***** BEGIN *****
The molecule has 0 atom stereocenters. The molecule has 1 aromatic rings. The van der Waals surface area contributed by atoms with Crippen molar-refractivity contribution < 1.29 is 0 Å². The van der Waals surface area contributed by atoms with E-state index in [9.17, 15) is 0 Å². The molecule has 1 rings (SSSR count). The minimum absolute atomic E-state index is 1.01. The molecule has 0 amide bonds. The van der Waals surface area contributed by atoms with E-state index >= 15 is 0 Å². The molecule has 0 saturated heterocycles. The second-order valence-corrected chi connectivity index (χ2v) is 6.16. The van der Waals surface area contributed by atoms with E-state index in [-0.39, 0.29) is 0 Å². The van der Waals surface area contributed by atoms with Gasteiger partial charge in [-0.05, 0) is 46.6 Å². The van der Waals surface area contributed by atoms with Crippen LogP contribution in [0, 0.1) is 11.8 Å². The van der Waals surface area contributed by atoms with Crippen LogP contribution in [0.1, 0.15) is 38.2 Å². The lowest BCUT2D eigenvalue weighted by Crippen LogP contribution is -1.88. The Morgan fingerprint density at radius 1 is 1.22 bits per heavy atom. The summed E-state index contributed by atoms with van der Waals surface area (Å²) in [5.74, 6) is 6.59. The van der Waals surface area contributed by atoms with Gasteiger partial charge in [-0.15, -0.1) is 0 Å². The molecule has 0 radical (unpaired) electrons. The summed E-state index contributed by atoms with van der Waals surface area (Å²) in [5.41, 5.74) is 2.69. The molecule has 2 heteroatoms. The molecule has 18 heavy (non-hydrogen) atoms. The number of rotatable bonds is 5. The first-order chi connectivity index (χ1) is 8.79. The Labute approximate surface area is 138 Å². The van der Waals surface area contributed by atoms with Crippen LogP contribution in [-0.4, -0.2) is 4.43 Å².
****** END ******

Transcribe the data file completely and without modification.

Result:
The molecule has 0 atom stereocenters. The molecule has 1 aromatic rings. The van der Waals surface area contributed by atoms with Crippen molar-refractivity contribution < 1.29 is 0 Å². The van der Waals surface area contributed by atoms with E-state index in [9.17, 15) is 0 Å². The molecule has 1 rings (SSSR count). The minimum absolute atomic E-state index is 1.01. The molecule has 0 amide bonds. The van der Waals surface area contributed by atoms with E-state index >= 15 is 0 Å². The molecule has 0 saturated heterocycles. The second-order valence-corrected chi connectivity index (χ2v) is 6.16. The van der Waals surface area contributed by atoms with E-state index in [-0.39, 0.29) is 0 Å². The van der Waals surface area contributed by atoms with Gasteiger partial charge in [-0.05, 0) is 46.6 Å². The van der Waals surface area contributed by atoms with Crippen LogP contribution in [0, 0.1) is 11.8 Å². The van der Waals surface area contributed by atoms with Crippen LogP contribution in [0.1, 0.15) is 38.2 Å². The lowest BCUT2D eigenvalue weighted by Crippen LogP contribution is -1.88. The Morgan fingerprint density at radius 1 is 1.22 bits per heavy atom. The summed E-state index contributed by atoms with van der Waals surface area (Å²) in [5.74, 6) is 6.59. The van der Waals surface area contributed by atoms with Gasteiger partial charge in [-0.15, -0.1) is 0 Å². The molecule has 0 radical (unpaired) electrons. The summed E-state index contributed by atoms with van der Waals surface area (Å²) in [5.41, 5.74) is 2.69. The molecule has 2 heteroatoms. The molecule has 18 heavy (non-hydrogen) atoms. The number of rotatable bonds is 5. The first-order chi connectivity index (χ1) is 8.79. The Labute approximate surface area is 138 Å². The van der Waals surface area contributed by atoms with Crippen LogP contribution in [-0.4, -0.2) is 4.43 Å².